Steinmeier later joined thousands of residents in holding hands to form the annual human chain of “peace and tolerance.” Standing quietly beside him in icy rain and wind was the Duke of Kent, a long-standing contributor to British reconciliation efforts and Patron of The Dresden Trust (of which I am now honoured to be a Trustee). I don’t think Steinmeier dared initiate what happened next, but to his credit, the Duke did. Over a delightful few seconds, the nearly eighty-five-year-old royal looked down and, seeing the empty right hand of the German President, reached out and took it in his. And there they stood for a considerable time, hand in hand bearing witness to their respective nations’ capacities for the wholesale destruction of innocents.
So far, my answer to my own questions is that there are way too many of us prepared to make a stand against the dark desires of the far right for them to gain significant power. In Dresden, two days after Steinmeier’s call to protect democracy, thousands of anti-fascist counter-demonstrators took to the streets forcing the comparatively low numbers of neo-Nazis to change their route. As one said, “On a day like this, you can’t just stand idly by. We are here to say that this is not our Dresden. There is no room for Nazis in this city — not now, not ever.”
Dresden marks WWII bombing in far-right stronghold.
Dresden: The World War Two bombing 75 years on – BBC News
4 thoughts on “How worried should we be about the rise of the far right?”
A.F, as always, deftly hits several nails on the head here. One of the questions raised is how far one should try to understand the far right (or the far left for that matter, or Islamic State, or the Mafia, or Donald Trump….) and how far it might be best just to ignore them.
Should one try to understand extremism? There is a logical analytic technique that deploys opposites to check whether a statement makes sense and it surely applies here. Would it be reasonable for instance to say “A complete failure to understand the far right, based on total ignorance of its background, its roots and its current manifestations is the best policy.”?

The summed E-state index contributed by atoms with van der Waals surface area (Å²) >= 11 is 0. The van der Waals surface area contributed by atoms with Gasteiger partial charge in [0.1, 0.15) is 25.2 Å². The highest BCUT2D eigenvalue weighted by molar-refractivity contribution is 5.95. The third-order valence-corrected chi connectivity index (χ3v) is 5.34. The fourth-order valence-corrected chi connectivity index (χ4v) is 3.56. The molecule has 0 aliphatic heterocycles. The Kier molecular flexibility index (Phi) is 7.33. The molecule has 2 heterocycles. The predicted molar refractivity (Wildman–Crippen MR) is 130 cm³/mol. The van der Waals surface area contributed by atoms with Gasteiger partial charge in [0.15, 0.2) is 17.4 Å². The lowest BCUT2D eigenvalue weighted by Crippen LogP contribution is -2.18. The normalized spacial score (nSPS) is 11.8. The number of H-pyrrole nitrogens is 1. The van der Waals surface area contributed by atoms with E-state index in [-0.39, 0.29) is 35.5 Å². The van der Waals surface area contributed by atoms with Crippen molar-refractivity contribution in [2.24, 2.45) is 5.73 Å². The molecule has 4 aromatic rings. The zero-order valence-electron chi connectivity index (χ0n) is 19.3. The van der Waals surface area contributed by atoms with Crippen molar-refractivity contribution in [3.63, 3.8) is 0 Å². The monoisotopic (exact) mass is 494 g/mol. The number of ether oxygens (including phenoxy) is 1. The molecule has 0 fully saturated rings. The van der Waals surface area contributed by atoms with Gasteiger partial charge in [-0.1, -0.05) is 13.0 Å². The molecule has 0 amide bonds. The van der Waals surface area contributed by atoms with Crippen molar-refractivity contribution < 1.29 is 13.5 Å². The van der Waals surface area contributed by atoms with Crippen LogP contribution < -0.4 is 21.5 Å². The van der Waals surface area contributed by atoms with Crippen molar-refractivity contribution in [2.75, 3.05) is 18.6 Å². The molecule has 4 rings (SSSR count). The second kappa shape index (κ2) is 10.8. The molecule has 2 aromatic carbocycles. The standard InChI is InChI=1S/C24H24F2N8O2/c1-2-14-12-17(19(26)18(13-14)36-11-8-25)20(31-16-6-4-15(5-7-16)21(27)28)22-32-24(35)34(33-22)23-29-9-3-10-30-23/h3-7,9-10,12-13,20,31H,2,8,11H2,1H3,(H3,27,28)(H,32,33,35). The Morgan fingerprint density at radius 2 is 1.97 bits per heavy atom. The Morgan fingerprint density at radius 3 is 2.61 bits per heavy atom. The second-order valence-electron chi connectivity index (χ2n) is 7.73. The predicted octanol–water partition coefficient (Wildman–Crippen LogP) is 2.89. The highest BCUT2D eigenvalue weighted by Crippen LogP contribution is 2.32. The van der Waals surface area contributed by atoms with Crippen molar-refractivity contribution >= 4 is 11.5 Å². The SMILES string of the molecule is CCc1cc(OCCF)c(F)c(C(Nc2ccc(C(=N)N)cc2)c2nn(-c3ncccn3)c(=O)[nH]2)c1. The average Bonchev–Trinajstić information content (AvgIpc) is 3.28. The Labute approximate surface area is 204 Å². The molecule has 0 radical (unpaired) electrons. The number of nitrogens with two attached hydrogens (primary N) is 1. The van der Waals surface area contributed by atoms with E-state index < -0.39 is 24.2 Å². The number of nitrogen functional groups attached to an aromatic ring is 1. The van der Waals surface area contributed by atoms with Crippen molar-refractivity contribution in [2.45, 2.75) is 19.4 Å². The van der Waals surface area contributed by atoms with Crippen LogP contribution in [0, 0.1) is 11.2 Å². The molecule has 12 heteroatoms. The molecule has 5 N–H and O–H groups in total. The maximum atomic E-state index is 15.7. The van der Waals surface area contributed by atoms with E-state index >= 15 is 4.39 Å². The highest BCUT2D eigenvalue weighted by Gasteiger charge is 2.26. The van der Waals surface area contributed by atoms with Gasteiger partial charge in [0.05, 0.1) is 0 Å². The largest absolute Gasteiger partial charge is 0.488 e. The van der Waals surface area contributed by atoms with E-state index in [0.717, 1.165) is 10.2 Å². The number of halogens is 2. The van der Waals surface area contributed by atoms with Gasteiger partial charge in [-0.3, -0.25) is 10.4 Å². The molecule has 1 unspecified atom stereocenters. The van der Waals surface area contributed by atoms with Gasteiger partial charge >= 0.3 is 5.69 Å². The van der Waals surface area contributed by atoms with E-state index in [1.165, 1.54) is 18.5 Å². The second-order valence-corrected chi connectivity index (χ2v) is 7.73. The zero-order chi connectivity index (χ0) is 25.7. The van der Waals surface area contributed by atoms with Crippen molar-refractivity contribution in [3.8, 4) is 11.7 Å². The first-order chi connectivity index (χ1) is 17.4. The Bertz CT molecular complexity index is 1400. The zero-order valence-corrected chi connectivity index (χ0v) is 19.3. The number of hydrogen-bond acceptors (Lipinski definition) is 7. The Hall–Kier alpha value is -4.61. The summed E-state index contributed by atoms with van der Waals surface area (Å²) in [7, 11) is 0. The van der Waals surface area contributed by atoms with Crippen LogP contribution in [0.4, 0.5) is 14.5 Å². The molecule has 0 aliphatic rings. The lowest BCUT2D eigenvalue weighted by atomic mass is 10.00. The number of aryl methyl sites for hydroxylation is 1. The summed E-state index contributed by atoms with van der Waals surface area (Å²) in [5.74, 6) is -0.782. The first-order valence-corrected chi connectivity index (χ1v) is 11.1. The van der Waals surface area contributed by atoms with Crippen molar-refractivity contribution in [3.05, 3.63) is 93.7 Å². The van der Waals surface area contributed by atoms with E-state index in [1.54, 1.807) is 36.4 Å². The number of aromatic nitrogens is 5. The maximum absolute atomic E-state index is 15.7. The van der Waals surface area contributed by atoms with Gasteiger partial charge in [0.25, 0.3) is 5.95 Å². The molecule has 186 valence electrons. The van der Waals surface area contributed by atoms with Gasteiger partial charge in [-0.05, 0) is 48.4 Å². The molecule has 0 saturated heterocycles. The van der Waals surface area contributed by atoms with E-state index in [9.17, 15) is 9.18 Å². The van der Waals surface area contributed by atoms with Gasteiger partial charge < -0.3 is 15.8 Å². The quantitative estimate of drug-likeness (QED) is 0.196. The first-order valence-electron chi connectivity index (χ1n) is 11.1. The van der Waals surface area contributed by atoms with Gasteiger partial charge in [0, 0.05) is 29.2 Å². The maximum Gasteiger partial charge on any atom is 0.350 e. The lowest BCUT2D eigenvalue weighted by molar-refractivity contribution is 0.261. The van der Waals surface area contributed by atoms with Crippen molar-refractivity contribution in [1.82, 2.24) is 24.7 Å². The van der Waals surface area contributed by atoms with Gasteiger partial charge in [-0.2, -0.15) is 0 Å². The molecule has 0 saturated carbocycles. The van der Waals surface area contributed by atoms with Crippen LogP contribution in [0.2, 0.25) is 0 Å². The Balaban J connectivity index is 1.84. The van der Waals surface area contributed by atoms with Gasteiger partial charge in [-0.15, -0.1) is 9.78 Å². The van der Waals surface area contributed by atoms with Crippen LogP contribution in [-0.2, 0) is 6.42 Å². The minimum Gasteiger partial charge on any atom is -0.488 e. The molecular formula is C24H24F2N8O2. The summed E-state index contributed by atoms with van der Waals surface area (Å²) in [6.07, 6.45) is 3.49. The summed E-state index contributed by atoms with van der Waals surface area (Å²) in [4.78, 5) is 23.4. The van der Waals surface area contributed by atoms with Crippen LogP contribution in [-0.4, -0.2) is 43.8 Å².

The answer’s obvious, isn’t it? It’s hard to imagine anyone agreeing with a policy of total ignorance.
Whereas, if one asks “But surely we must understand the right, even if we don’t agree with it?” there is a universal tendency for many in the audience to jump to conclusions and start accusing one of racism, national socialism, bigotry and prejudice of all kinds. (Just as when one mentions the possibility that some of the actions of the Israeli government may not always be as right and proper as one would wish, one runs a serious risk of being shouted down as “anti-semitic!”)
It seems to me that between the twin monsters of extremism on the one hand and OCPC (obsessive compulsive political correctness) on the other, sane and sensible discussion of the world’s real problems is in danger of being squeezed out.
So – sorry – too long a comment. With thanks to A.F for her excellent piece, I say “The more understanding the better!” [Not in terms of “understanding” que “sympathising”; but understanding in the clear-minded analytical sense of the word. The wolf at the door is not rendered harmless by closing one’s eyes…….]
Thank you David, for such a valid expansion of my blog. “Understand” does indeed have a double meaning and it is the latter that I feel we need to do… quite urgently in a number of areas of life.
Thanks so much for your recent blog, dear Angela. I took the liberty to forward it to both my young (Nica, 55, is a Minister of the Universalist/Unitarian Church in Conejo, California; Robert, 52, is a Management Consultant for Blackrock in Princeton where he and his family live). They are both extremely interested in the question you raise because the papers in USA are full of comments about the rise of the far right in Germany. Hope Jutta is continuing to feel better, much love, Eveline